VIENNA — Iran accused the U.S. on Friday of using "forged documents" and relying on subterfuge to make its case that Tehran is trying to build a nuclear weapon, according to a confidential letter obtained by The Associated Press.
The eight-page letter – written by Iran's chief envoy to the U.N. nuclear agency in Vienna – denounces Washington's allegations against the Islamic Republic as "fabricated, baseless and false." The letter does not specify what documents Iran is alleging were forged.
It also lashes out at Britain and France for "ill will and political motivation" in their dealings on Iran.
Iranian envoy Ali Asghar Soltanieh sent the letter to Mohamed ElBaradei, the head of the International Atomic Energy Agency, whose 35-nation board will take a hard new look at Iran's nuclear program next week.
Iran insists its nuclear activities are peaceful and geared solely toward generating electricity. The U.S. and key allies contend the Islamic Republic is covertly trying to build an atomic bomb.
Tehran has bristled at the agency's latest report, which accuses Iran of defiantly continuing to enrich uranium and refusing to clear up lingering questions about possible military dimensions to its nuclear program.
In the letter, a copy of which was obtained by the AP, Soltanieh insists that Iran has demonstrated "the full commitment of my country to its obligations" under an IAEA nuclear safeguards agreement.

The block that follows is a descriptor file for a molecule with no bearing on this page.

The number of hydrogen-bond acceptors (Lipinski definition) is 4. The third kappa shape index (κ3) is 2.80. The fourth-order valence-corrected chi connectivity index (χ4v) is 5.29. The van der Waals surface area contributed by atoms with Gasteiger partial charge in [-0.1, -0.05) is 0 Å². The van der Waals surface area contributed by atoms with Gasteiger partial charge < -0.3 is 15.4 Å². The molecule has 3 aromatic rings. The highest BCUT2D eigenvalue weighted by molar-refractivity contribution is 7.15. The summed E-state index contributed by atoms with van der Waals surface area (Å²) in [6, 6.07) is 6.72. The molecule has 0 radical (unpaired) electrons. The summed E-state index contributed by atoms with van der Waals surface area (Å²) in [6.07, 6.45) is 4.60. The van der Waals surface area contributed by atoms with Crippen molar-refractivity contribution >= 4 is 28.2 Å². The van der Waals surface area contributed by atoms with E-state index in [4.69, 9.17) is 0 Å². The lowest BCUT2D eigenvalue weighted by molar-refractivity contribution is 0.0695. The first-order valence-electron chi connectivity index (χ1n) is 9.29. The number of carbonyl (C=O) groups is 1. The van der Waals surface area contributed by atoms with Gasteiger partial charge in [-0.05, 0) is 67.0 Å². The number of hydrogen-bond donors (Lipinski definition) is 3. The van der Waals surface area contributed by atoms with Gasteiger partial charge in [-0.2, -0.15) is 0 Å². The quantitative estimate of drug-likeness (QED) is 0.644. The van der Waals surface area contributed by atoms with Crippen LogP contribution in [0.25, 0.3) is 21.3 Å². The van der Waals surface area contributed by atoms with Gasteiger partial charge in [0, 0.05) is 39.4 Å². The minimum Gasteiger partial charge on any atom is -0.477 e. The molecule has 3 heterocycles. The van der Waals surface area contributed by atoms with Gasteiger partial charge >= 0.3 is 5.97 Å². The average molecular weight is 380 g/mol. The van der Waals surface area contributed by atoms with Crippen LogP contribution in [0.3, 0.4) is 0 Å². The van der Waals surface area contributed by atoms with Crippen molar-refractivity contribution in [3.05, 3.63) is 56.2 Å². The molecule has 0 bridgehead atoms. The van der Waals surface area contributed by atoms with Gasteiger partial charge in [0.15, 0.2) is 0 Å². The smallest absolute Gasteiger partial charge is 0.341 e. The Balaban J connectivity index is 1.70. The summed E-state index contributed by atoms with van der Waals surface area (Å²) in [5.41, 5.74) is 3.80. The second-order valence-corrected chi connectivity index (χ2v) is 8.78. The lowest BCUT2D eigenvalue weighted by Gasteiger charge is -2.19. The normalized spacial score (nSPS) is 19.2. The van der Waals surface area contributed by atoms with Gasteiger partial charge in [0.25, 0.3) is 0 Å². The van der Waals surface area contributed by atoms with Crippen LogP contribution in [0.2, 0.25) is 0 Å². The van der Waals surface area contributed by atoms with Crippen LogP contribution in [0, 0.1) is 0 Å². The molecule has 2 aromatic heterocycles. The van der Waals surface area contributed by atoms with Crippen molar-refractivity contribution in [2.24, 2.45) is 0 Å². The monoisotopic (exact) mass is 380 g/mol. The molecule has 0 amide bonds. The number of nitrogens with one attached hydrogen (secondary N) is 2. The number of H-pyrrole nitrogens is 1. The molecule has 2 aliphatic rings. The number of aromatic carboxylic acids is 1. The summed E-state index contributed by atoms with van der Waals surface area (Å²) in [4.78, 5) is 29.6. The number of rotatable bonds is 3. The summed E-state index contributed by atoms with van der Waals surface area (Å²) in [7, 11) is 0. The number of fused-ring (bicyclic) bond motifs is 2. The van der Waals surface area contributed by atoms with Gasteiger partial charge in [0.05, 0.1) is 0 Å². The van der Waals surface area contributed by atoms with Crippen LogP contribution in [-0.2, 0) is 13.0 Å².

But it takes sharp aim at Washington for giving the U.N. nuclear watchdog unspecified intelligence and other evidence allegedly recovered from a laptop computer that reportedly was smuggled out of Iran.
U.S. intelligence later assessed the information as indicating that Tehran had been working on details of nuclear weapons, including missile trajectories and ideal altitudes for exploding warheads.
The material on the laptop also included videos of what intelligence officials believe were secret nuclear laboratories in Iran.
"By interfering in the work of the IAEA and exerting various political pressures, the government of the United States attempted to spoil the cooperative spirit between the Islamic Republic of Iran and the IAEA," the letter reads.
"The government of the United States has not handed over original documents to the agency since it does not in fact have any authenticated document and all it has are forged documents," Soltanieh said.
"The agency didn't deliver any original documents to Iran and none of the documents and materials that were shown to Iran have authenticity and all proved to be fabricated, baseless allegations and false attributions to Iran," he added.
"Therefore, this subject must be closed," Soltanieh wrote.
State Department spokesman Ian Kelly declined to comment on Iran's allegations.
"We are still awaiting a meaningful response to the P5+1 offer from last April, and to our offer of engagement," Kelly said, referring to the group of world powers trying to craft a diplomatic resolution to the standoff. The group includes the five permanent members of the Security Council – Britain, China, France, Russia and the United States – plus Germany.
"We have provided a path whereby Iran can become a full and respected member of the international community," Kelly said. "It is up to Iran to make a decision as to whether it chooses that path."
Officials at the French Foreign Ministry would not immediately comment. France has been increasingly vocal in criticizing Iran's nuclear program under President Nicolas Sarkozy, who recently said Iranians didn't "deserve" leaders like theirs. Sarkozy has been in the forefront of the push for new, stronger sanctions.